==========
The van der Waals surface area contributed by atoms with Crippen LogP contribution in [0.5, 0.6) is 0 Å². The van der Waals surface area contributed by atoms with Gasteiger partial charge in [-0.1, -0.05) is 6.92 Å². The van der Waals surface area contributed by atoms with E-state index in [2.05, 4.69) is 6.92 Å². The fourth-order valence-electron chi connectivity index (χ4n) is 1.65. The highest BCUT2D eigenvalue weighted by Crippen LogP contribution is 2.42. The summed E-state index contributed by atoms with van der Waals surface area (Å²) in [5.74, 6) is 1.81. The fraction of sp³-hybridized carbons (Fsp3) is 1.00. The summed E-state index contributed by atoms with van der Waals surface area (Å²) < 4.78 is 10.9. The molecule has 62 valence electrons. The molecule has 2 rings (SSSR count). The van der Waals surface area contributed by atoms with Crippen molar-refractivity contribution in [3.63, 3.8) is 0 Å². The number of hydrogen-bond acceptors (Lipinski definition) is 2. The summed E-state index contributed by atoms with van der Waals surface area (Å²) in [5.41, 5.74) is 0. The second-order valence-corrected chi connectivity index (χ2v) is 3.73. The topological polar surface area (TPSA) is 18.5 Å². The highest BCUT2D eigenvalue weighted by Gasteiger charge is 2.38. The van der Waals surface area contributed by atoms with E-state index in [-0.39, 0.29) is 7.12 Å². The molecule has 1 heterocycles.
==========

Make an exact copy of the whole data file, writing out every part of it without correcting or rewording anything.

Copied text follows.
The van der Waals surface area contributed by atoms with Crippen LogP contribution in [0.5, 0.6) is 0 Å². The van der Waals surface area contributed by atoms with Gasteiger partial charge in [-0.1, -0.05) is 6.92 Å². The van der Waals surface area contributed by atoms with E-state index in [2.05, 4.69) is 6.92 Å². The fourth-order valence-electron chi connectivity index (χ4n) is 1.65. The highest BCUT2D eigenvalue weighted by Crippen LogP contribution is 2.42. The summed E-state index contributed by atoms with van der Waals surface area (Å²) in [5.74, 6) is 1.81. The fraction of sp³-hybridized carbons (Fsp3) is 1.00. The summed E-state index contributed by atoms with van der Waals surface area (Å²) < 4.78 is 10.9. The molecule has 62 valence electrons. The molecule has 2 rings (SSSR count). The van der Waals surface area contributed by atoms with Crippen molar-refractivity contribution in [3.63, 3.8) is 0 Å². The number of hydrogen-bond acceptors (Lipinski definition) is 2. The summed E-state index contributed by atoms with van der Waals surface area (Å²) in [5.41, 5.74) is 0. The second-order valence-corrected chi connectivity index (χ2v) is 3.73. The topological polar surface area (TPSA) is 18.5 Å². The highest BCUT2D eigenvalue weighted by Gasteiger charge is 2.38. The van der Waals surface area contributed by atoms with E-state index in [-0.39, 0.29) is 7.12 Å². The molecule has 1 heterocycles.